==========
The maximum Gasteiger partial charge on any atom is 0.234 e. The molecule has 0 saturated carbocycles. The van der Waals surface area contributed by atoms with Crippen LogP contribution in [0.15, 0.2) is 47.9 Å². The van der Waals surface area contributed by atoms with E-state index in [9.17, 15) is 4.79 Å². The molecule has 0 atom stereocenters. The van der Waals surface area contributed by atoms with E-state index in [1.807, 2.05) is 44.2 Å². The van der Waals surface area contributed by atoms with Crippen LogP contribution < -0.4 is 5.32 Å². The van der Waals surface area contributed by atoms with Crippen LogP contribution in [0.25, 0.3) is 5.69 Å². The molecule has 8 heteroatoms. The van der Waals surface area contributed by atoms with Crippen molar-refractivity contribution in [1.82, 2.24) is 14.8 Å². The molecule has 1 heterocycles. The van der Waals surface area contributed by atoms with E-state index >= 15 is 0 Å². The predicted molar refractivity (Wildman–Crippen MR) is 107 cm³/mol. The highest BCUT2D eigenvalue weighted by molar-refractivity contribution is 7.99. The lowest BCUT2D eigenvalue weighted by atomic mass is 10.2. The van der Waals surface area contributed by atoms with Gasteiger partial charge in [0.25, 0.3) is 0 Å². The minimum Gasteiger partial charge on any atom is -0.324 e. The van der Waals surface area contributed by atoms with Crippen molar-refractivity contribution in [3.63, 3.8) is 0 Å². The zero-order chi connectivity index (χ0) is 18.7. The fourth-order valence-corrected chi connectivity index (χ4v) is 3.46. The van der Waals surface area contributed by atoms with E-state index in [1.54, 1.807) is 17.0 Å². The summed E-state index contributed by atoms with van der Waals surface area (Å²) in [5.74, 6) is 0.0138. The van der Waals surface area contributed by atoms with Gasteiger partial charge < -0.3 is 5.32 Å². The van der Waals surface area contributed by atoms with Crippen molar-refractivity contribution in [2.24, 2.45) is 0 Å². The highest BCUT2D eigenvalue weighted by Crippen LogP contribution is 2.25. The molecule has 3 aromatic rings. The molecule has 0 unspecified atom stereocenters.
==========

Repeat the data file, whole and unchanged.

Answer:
The maximum Gasteiger partial charge on any atom is 0.234 e. The molecule has 0 saturated carbocycles. The van der Waals surface area contributed by atoms with Crippen LogP contribution in [0.15, 0.2) is 47.9 Å². The van der Waals surface area contributed by atoms with E-state index in [9.17, 15) is 4.79 Å². The molecule has 0 atom stereocenters. The van der Waals surface area contributed by atoms with E-state index in [1.807, 2.05) is 44.2 Å². The van der Waals surface area contributed by atoms with Crippen LogP contribution < -0.4 is 5.32 Å². The van der Waals surface area contributed by atoms with Crippen LogP contribution in [0.25, 0.3) is 5.69 Å². The molecule has 8 heteroatoms. The van der Waals surface area contributed by atoms with Crippen molar-refractivity contribution in [1.82, 2.24) is 14.8 Å². The molecule has 1 heterocycles. The van der Waals surface area contributed by atoms with E-state index >= 15 is 0 Å². The predicted molar refractivity (Wildman–Crippen MR) is 107 cm³/mol. The highest BCUT2D eigenvalue weighted by molar-refractivity contribution is 7.99. The lowest BCUT2D eigenvalue weighted by atomic mass is 10.2. The van der Waals surface area contributed by atoms with Gasteiger partial charge in [0.25, 0.3) is 0 Å². The minimum Gasteiger partial charge on any atom is -0.324 e. The van der Waals surface area contributed by atoms with Crippen molar-refractivity contribution in [3.63, 3.8) is 0 Å². The zero-order chi connectivity index (χ0) is 18.7. The fourth-order valence-corrected chi connectivity index (χ4v) is 3.46. The van der Waals surface area contributed by atoms with E-state index in [1.54, 1.807) is 17.0 Å². The summed E-state index contributed by atoms with van der Waals surface area (Å²) in [5.74, 6) is 0.0138. The van der Waals surface area contributed by atoms with Gasteiger partial charge < -0.3 is 5.32 Å². The van der Waals surface area contributed by atoms with Crippen molar-refractivity contribution in [2.24, 2.45) is 0 Å². The highest BCUT2D eigenvalue weighted by Crippen LogP contribution is 2.25. The molecule has 3 aromatic rings. The molecule has 0 unspecified atom stereocenters.